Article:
Matouk’s key customer base is female, ages 35-65, with a household income greater than $150,000 a year. That sort of target meant easier recovery from the recession. “We came out of the depth of the financial crisis in a really good position in 2009,” he said. “It was tough, we had to make some strategic planning, and when our customer base recovered, which was sooner than the larger U.S. base, we were ready. Some of those investments really paid off.”
A major challenge in recent years was the unforeseen escalation of the price of cotton, which Matouk said could have been disastrous for the company. Matouk had no choice but to boost prices by 10 percent across the board, an unprecedented midyear hike that required concerted efforts among Matouk’s sales and marketing departments, independent representatives, customers and vendors to execute, but one that allowed the company to salvage its margins and profitability.
Another major investment was in facility and infrastructure, in the expansion of the factory by 30 percent in 2010, and then adding an 84-kilowatt solar-energy system. Said Matouk, “We were one of the early ones” in installing such a system.
“It produces about 35 percent of the electricity we need to run,” he added. “That’s been a great investment for us, and a good statement about the values we aspire to in being sustainable, making a small carbon footprint and being a leader in modern business practices.”
The effort did not go unnoticed: Matouk won the Innovation in Manufacturing Award from the Smaller Business Association of New England in May 2011.
The company continues to aggressively expand its domestic production capacity and is undergoing a facility expansion that will effectively double the size of its existing 47,000-square-foot plant in the Fall River Industrial Park. The expansion should be done by August 2014, and plans call for adding 45 new jobs on top of the existing 95 and increasing space for manufacturing, distribution and offices.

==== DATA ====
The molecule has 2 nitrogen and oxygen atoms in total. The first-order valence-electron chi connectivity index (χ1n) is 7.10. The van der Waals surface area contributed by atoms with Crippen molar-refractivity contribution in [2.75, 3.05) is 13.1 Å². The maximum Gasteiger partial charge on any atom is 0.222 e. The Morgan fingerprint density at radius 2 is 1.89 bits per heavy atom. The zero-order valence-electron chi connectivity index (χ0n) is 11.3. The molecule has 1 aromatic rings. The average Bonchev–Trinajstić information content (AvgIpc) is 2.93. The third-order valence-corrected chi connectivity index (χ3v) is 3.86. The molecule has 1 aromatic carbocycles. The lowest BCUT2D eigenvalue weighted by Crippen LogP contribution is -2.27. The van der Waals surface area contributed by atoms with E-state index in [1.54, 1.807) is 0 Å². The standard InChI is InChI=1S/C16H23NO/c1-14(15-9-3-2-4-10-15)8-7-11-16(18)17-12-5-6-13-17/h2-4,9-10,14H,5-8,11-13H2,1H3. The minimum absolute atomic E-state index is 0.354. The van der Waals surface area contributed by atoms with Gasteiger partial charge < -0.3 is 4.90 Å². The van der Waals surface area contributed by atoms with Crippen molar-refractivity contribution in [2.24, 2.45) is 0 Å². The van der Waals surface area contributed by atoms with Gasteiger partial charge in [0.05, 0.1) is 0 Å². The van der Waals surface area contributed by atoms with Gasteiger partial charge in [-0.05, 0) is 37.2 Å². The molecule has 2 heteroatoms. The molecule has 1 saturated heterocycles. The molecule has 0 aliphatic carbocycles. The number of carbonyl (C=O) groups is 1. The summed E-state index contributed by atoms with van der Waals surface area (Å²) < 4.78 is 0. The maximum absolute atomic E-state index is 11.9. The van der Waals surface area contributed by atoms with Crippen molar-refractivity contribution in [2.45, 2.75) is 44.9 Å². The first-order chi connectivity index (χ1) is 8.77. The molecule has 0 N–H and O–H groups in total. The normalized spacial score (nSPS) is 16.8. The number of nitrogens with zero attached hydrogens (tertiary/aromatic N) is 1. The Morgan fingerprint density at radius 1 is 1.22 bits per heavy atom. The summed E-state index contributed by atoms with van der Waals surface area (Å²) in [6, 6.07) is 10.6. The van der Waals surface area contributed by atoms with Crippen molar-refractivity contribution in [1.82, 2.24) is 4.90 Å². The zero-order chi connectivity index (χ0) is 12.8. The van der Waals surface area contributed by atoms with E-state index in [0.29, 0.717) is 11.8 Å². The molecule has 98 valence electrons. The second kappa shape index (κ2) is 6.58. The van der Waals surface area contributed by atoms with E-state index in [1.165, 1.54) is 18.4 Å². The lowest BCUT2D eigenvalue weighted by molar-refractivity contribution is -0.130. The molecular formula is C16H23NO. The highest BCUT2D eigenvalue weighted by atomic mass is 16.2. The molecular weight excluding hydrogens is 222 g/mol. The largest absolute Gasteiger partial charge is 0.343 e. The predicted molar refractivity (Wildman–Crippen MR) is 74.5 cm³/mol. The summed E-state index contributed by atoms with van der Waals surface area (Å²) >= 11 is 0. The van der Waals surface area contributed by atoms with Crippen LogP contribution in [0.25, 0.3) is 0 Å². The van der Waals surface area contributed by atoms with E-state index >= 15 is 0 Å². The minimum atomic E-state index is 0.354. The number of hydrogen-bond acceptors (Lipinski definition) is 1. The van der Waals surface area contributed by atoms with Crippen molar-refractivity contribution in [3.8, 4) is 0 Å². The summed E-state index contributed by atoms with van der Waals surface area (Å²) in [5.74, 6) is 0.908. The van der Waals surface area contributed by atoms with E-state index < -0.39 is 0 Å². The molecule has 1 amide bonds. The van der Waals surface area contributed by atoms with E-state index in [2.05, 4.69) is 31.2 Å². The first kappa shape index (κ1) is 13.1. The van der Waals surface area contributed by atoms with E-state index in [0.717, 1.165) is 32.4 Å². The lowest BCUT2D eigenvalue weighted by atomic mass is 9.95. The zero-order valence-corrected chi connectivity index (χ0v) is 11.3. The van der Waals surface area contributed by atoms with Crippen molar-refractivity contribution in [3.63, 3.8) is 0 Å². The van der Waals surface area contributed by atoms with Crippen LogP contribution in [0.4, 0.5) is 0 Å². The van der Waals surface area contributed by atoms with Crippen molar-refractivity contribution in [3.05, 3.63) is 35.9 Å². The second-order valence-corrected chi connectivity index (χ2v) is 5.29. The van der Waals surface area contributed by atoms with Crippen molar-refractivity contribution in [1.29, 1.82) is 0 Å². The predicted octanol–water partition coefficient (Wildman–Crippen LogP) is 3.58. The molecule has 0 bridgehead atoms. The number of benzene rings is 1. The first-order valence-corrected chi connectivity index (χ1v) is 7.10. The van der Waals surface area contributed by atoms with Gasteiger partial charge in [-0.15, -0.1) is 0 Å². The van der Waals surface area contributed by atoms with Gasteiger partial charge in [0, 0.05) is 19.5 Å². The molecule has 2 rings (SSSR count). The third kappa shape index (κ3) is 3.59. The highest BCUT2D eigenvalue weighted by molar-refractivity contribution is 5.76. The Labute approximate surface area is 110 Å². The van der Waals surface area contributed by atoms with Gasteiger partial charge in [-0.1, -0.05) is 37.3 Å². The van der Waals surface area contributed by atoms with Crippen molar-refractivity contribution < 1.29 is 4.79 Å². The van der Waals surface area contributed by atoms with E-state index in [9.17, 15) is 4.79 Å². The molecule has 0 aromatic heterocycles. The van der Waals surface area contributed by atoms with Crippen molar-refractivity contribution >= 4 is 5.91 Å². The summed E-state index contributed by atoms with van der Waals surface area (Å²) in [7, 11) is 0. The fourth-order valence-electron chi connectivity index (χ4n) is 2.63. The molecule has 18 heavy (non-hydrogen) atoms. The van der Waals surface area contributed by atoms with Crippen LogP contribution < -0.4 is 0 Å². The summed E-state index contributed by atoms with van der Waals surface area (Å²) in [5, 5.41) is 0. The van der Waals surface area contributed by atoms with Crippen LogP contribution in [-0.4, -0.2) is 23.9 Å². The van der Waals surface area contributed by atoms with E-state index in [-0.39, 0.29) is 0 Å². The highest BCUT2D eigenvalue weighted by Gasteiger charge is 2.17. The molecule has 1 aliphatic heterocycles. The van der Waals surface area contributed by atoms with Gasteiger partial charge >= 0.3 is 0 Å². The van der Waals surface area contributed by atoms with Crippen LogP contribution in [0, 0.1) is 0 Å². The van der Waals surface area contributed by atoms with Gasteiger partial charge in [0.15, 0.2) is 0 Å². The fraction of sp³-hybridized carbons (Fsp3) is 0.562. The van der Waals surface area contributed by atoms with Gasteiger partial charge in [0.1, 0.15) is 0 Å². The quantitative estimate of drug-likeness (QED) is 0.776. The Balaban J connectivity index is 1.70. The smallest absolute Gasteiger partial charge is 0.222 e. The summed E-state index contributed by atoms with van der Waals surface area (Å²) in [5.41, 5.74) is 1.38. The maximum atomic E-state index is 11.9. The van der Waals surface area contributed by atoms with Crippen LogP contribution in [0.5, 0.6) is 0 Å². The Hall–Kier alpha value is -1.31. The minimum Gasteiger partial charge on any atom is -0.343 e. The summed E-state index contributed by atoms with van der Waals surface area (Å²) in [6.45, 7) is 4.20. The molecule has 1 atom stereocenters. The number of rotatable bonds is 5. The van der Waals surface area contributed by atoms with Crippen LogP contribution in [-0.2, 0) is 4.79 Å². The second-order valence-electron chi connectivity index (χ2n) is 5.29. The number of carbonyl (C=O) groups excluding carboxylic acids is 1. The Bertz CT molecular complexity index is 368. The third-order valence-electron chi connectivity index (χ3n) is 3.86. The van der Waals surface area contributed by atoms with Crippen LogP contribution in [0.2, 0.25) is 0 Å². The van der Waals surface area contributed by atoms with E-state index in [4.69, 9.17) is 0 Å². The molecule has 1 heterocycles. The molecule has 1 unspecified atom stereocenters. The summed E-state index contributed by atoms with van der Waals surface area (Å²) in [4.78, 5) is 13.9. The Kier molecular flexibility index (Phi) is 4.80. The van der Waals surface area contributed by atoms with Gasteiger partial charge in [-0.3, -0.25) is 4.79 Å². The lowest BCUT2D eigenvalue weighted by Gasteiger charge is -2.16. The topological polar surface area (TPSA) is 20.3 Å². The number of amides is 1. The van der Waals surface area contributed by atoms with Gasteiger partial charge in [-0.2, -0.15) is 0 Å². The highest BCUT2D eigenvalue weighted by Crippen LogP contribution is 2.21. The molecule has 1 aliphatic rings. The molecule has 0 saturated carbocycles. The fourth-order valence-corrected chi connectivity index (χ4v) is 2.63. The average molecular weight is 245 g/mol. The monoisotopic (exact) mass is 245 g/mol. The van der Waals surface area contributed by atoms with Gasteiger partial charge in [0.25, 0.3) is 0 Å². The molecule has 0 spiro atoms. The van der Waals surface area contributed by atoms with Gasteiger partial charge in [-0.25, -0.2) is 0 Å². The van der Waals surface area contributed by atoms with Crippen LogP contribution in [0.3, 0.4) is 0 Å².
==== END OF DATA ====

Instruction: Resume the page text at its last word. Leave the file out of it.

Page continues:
“We have a comprehensive site and landscaping plan for a full-scale corporate campus,” Matouk said. “We’ll have a walking path, a place for outdoor dining and enhanced indoor recreational opportunities for our employees.”
Matouk is the kind of workplace where original thinking is encouraged, its leader said. When he took over from his father in 2002, he was encouraged to begin the process of reinvention.
“I try to set a tone where change is encouraged and rewarded, and our team has responded,” he said. “They’re building the business and doing things I never would have imagined.”
Matouk also seeks new talent through local groups such as the Associated Industries of Massachusetts and the Fall River Career Center.
“We’ve got a great team, our manufacturing crew is amazing, skilled, committed, reliable and productive,” he said. “We’ve built a more-than-capable management team and added critical players in different areas, and together we’re able to thrive.”
As the company moves into the future, it is ever-mindful of its rich legacy. John Matouk was a Syrian who spent 10 years in Italy, where he learned the textile business and exported lace hand-made by convent nuns. He came to New York in 1929 and imported lace for sale in the U.S. market. When World War II cut off supply lines, he started manufacturing items like linens and decorative items, eventually expanding into bed and bath lines. The company moved to New Bedford in 1985 and then Fall River in 2005.
“We’ve effectively rebranded ourselves,” Matouk said, “while capitalizing on our heritage.”